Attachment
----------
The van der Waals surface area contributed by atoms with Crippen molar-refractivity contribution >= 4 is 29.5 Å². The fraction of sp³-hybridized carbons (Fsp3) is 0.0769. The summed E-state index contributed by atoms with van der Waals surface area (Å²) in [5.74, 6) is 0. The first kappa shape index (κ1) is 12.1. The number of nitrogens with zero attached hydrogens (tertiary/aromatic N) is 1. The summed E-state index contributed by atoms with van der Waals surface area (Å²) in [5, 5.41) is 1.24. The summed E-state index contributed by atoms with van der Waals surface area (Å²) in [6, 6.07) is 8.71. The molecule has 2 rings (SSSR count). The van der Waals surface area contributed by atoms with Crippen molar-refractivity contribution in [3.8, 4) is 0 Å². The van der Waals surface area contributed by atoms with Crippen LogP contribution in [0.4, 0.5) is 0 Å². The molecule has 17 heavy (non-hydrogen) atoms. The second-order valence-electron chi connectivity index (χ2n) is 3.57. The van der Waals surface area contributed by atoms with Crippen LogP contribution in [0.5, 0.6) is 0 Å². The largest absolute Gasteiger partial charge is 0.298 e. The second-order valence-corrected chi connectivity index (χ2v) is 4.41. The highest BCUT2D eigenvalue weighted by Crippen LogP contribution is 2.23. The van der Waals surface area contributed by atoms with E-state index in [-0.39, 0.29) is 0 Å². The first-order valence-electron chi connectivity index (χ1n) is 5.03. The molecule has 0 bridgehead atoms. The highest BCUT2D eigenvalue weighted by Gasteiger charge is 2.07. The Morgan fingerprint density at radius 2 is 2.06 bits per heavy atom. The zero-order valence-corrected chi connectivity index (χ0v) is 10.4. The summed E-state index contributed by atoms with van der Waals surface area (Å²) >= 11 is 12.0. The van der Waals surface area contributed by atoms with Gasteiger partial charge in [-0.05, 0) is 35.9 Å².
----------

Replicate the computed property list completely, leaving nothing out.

The van der Waals surface area contributed by atoms with Crippen molar-refractivity contribution >= 4 is 29.5 Å². The fraction of sp³-hybridized carbons (Fsp3) is 0.0769. The summed E-state index contributed by atoms with van der Waals surface area (Å²) in [5.74, 6) is 0. The first kappa shape index (κ1) is 12.1. The number of nitrogens with zero attached hydrogens (tertiary/aromatic N) is 1. The summed E-state index contributed by atoms with van der Waals surface area (Å²) in [5, 5.41) is 1.24. The summed E-state index contributed by atoms with van der Waals surface area (Å²) in [6, 6.07) is 8.71. The molecule has 2 rings (SSSR count). The van der Waals surface area contributed by atoms with Crippen molar-refractivity contribution in [3.8, 4) is 0 Å². The van der Waals surface area contributed by atoms with Crippen LogP contribution in [0.4, 0.5) is 0 Å². The molecule has 17 heavy (non-hydrogen) atoms. The second-order valence-electron chi connectivity index (χ2n) is 3.57. The van der Waals surface area contributed by atoms with Crippen LogP contribution in [0.5, 0.6) is 0 Å². The largest absolute Gasteiger partial charge is 0.298 e. The second-order valence-corrected chi connectivity index (χ2v) is 4.41. The highest BCUT2D eigenvalue weighted by Crippen LogP contribution is 2.23. The van der Waals surface area contributed by atoms with E-state index in [-0.39, 0.29) is 0 Å². The first-order valence-electron chi connectivity index (χ1n) is 5.03. The molecule has 0 bridgehead atoms. The highest BCUT2D eigenvalue weighted by Gasteiger charge is 2.07. The Morgan fingerprint density at radius 2 is 2.06 bits per heavy atom. The zero-order valence-corrected chi connectivity index (χ0v) is 10.4. The summed E-state index contributed by atoms with van der Waals surface area (Å²) >= 11 is 12.0. The van der Waals surface area contributed by atoms with Gasteiger partial charge in [-0.05, 0) is 35.9 Å².